CMS will also adjust reimbursement based on quality performance. The quarterly adjustment will provide an upside of up to 50 percent of revenue and a modest downside of 10 percent of revenue. CMS intends for the adjustment to incentivize practices to reduce acute hospital utilization, as well as meet quality and care experience thresholds.
Participating primary care practices will be financially and clinically accountable for beneficiaries attributed via claims. The track will also offer a voluntary alignment opportunity and allow practices to proactively identify seriously ill and unmanaged beneficiaries attributed to their practice.
The payment structure described is the primary payment model option for PCF. But primary care practices will have the opportunity to earn more revenue through PCF by treating seriously ill patients.
Earning higher payments by treating seriously ill patients
PCF will offer a second payment model option that centers on caring for seriously ill and high need patients.
The second payment model option, known as the high need populations payment model option, encourages and incentivizes advanced primary care practices, including practices with clinicians that deliver hospice and palliative care services, to become accountable for high need, seriously ill patients who currently do not have a primary care practitioner and/or effective care coordination.
Under the high need populations payment model option, practices will receive a greater population-based payment that reflects the high-need, high-risk nature of the seriously ill population (SIP). The model option will also include an increase or decrease in payment based on quality, CMS adds.
To qualify for the higher payments, practices must show in their PCF applications that they have a network of relationships with other care organizations in the community. CMS wants to ensure practices in the high need populations payment model option have access to the comprehensive services SIP patients require for their longer-term needs.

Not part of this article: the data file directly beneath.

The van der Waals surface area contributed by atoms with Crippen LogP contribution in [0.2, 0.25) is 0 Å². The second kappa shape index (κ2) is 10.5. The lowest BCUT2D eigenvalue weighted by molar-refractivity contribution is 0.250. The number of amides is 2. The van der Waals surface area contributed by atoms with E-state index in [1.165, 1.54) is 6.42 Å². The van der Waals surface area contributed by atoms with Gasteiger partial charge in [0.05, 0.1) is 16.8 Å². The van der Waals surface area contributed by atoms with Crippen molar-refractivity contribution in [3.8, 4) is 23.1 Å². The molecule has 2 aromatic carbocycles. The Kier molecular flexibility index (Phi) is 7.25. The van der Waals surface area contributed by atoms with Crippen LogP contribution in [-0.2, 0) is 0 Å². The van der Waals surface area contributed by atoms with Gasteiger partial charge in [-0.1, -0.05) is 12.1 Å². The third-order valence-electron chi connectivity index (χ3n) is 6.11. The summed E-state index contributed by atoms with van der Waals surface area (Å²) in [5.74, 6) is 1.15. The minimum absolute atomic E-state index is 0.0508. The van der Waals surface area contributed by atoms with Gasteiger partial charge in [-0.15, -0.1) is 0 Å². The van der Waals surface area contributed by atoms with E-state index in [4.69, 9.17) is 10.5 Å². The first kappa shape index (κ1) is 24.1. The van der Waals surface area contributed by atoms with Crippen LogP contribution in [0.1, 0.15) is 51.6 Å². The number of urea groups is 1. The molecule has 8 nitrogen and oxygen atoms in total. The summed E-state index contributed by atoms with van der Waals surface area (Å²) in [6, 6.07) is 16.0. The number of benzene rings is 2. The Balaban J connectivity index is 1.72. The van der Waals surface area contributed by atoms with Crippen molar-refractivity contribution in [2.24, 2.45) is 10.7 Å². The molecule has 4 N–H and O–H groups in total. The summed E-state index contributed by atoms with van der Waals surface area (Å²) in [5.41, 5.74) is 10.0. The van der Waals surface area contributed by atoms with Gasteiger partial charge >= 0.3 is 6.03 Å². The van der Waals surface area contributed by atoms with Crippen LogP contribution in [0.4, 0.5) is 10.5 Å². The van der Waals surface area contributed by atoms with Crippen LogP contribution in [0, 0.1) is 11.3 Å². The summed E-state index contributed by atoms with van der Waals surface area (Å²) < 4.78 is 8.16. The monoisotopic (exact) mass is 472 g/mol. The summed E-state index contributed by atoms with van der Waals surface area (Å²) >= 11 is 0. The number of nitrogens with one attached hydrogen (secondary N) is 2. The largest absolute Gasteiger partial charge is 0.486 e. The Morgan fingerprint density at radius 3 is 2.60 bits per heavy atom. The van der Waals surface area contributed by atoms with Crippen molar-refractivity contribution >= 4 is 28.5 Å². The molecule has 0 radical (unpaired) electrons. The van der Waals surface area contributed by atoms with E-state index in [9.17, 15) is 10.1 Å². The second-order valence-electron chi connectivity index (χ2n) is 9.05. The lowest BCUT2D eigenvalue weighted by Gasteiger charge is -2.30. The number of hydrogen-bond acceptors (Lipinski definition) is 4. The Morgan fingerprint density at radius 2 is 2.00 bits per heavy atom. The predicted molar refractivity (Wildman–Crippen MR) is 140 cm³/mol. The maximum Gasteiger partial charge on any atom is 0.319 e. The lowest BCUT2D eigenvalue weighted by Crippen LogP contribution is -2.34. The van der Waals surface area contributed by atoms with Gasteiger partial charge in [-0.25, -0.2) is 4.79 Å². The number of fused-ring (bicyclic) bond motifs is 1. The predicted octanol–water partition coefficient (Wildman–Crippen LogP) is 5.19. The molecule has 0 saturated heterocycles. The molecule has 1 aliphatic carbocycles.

Practices demonstrating relevant capabilities and care experience will have the option when they apply to agree to be attributed and deliver services to SIP patients that CMS will identify in their area. SIP patients must also opt-in to be attributed to a practice.
Selected practices will then be responsible for communicating with attributed SIP patients and coordinating their care.
CMS designed PCF for primary care practices with advanced primary care capabilities that are also ready to assume increased financial risk. But the agency also has several other participation requirements for primary care practices, including:
- Located in a PCF region
- Includes primary care practitioners (MD, DO, CNS, NP, and PA), certified in internal medicine, general medicine, geriatric medicine, family medicine, and hospice and palliative medicine
- Provides primary care services to at least 125 attributed Medicare beneficiaries at a specific location
- Has primary care services represent 70 percent of the practices’ collective billing based on revenue
- Has experience with value-based reimbursement arrangements
- Uses 2015 certified EHR technology, exchanges data with other providers through application programming interfaces (APIs), and connects with the regional health information exchange
- Demonstrates via the application a limited set of advanced primary care capabilities, including 24/7 access or call line and empanelment of patients to a practitioner or care team
- Meets the requirements of the PCF participation agreement
Clinicians enrolled in Medicare and who usually provide hospice or palliative care services can also participate in PCF and deliver care to SIP patients under the high need populations payment model option. The clinicians can join PCF by either practicing as a practice in the PCF general payment model option or partnering with a practice participating in the general payment model option.
CMS expects to release a request for application in the spring of 2019 for the first cohort of primary care practices. Selected practices part of the first application round will start the track in January 2020 and continue for five years.
Date: April 26, 2019